What are the symptoms of hypertension?
Hypertension is generally a silent condition. Many people won’t experience any symptoms. It could take a long time for the condition to get worse and cause symptoms. While these symptoms may be attributed to other issues, they can also be indicative of a problem.
Symptoms of severe hypertension can include:
- blood spots in the eyes (subconjunctival hemorrhage)
The American Heart Association states that severe hypertension does not typically cause nosebleeds or headaches, except in hypertensive crisis.
The best way to determine if you have hypertension is to get your blood pressure checked regularly. Doctors’ offices typically measure blood pressure at every visit.
If you only have a yearly physical, you should talk to your doctor about your risks for hypertension and other readings you may need to help you keep an eye on your blood pressure.
What causes high blood pressure?
Essential (primary) hypertension
Essential hypertension is also called primary hypertension. This kind of hypertension develops over time. Most people have this type of high blood pressure.
A combination of factors typically plays a role in the development of essential hypertension:
- Genes: Some people are genetically predisposed to hypertension. This may be from gene mutations or genetic abnormalities inherited from your parents.
- Age: Individuals over 65 years old are more at risk for hypertension.
- Race: Black non-Hispanic individuals have a higher incidence of hypertension.
- Living with obesity: Living with obesity can lead to a few cardiac issues, including hypertension.
- High alcohol consumption: Women who habitually have more than one drink per day, and men who have more than two drinks per day, maybe at an increased risk for hypertension.
- Living a very sedentary lifestlye: lowered levels of fitness have been connected to hypertension.
- Living with diabetes and/or metabolic syndrome: Individuals diagnosed with either diabetes or metabolic syndrome are at a higher risk of developing hypertension.
- high sodium intake: There’s a small association between daily high sodium intake (more than 1.5g a day) and hypertension.
Secondary hypertension typically occurs more rapidly and can be more intense than primary hypertension. Several conditions that may cause secondary hypertension include:
- kidney disease
- obstructive sleep apnea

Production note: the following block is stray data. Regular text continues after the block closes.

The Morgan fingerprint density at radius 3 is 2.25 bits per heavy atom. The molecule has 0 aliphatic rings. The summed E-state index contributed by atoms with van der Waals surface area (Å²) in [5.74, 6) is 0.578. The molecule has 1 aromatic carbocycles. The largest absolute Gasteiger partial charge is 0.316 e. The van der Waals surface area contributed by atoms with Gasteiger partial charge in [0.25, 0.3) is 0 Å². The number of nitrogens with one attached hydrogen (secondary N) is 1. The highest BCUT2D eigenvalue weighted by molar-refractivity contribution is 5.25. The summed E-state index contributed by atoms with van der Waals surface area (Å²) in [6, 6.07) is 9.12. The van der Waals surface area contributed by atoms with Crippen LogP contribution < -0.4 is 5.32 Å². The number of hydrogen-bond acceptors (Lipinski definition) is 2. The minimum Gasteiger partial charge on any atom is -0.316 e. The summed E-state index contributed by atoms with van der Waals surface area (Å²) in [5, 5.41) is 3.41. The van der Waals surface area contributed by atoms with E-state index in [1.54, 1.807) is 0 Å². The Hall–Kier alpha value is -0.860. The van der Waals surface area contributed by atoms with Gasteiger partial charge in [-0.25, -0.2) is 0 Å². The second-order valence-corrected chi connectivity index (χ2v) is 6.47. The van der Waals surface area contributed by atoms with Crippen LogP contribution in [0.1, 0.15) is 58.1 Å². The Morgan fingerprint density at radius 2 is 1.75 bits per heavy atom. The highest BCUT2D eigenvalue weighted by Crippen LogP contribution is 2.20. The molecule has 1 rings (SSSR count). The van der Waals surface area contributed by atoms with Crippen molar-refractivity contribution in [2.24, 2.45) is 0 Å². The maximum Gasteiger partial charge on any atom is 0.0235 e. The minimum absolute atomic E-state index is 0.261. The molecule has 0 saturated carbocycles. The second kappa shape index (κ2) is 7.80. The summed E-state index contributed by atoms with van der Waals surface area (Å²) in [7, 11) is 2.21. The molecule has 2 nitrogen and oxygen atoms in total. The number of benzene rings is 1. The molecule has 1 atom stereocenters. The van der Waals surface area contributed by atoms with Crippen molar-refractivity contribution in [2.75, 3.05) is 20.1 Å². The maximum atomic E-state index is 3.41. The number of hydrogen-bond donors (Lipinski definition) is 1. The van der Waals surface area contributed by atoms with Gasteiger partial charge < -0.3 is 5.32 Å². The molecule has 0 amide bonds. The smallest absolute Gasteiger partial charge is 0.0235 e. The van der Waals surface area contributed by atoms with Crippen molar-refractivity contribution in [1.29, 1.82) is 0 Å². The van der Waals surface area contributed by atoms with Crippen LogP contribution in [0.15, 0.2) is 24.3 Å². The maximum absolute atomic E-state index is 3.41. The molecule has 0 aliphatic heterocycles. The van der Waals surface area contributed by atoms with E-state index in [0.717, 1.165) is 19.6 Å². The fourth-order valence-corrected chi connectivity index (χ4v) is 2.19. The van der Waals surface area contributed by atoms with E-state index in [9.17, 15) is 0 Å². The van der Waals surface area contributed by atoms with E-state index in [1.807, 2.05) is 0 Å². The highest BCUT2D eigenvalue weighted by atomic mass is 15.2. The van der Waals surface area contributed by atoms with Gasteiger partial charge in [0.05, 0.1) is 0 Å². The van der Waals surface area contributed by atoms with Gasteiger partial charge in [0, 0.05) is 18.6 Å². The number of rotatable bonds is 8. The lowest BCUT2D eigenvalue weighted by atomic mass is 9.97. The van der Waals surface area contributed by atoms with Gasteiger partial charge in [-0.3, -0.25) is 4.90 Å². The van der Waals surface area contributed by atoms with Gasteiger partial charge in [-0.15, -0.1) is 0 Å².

- congenital heart defects
- problems with your thyroid
- side effects of medications
- use of illegal drugs
- chronic consumption of alcohol
- adrenal gland problems
- certain endocrine tumors
Diagnosing high blood pressure
Doctors typically check their patients’ blood pressure as part of a routine visit. If you don’t have your blood pressure checked at your next appointment, ask the doctor or nurse to do it.
Your doctor may request that you have more readings over a few days or weeks if your blood pressure is elevated. A hypertension diagnosis is not usually given after just one reading.
Your doctor needs to see evidence that your problem is continuing and not just something that comes and goes. The environment you are in can affect your blood pressure, for example, if you are feeling stressed from being at the doctor’s office. Also, blood pressure levels change throughout the day.
If your blood pressure is still high after your first visit, your doctor will probably order more tests to see if there is an underlying condition. These tests can include:
- cholesterol screening and other blood tests
- test of your heart’s electrical activity with an electrocardiogram (EKG, sometimes referred to as an ECG)
- ultrasound of your heart or kidneys
- home blood pressure monitor to monitor your blood pressure over 24 hours at home
Assuming you have already been diagnosed with high blood pressure, these tests can help your doctor identify any additional factors that may be causing your condition. The effects of high blood pressure on organs can also be observed.
Your doctor may start treating your high blood pressure during this time. Early treatment may reduce your risk of lasting damage.
High Blood Pressure Treatment
High blood pressure affects approximately 50% of the population in America and is often left uncontrolled, which contributes to the high rates of cardiovascular disease. Your doctor may prescribe medications to bring your blood pressure down in order to treat your hypertension. Even if your blood pressure goes down, it is important to continue taking any prescribed drugs regularly and not stop without talking to your doctor first.
Your doctor will likely prescribe one or more of the following medications to treat high blood pressure:
- Thiazide diuretics: These ‘water pills’ work by helping your kidneys get rid of sodium and water through urination.
- Angiotensin-converting enzyme (ACE) inhibitors: These act to help relax your blood vessels by blocking the formation of a natural chemical (angiotensin) that narrows blood vessels.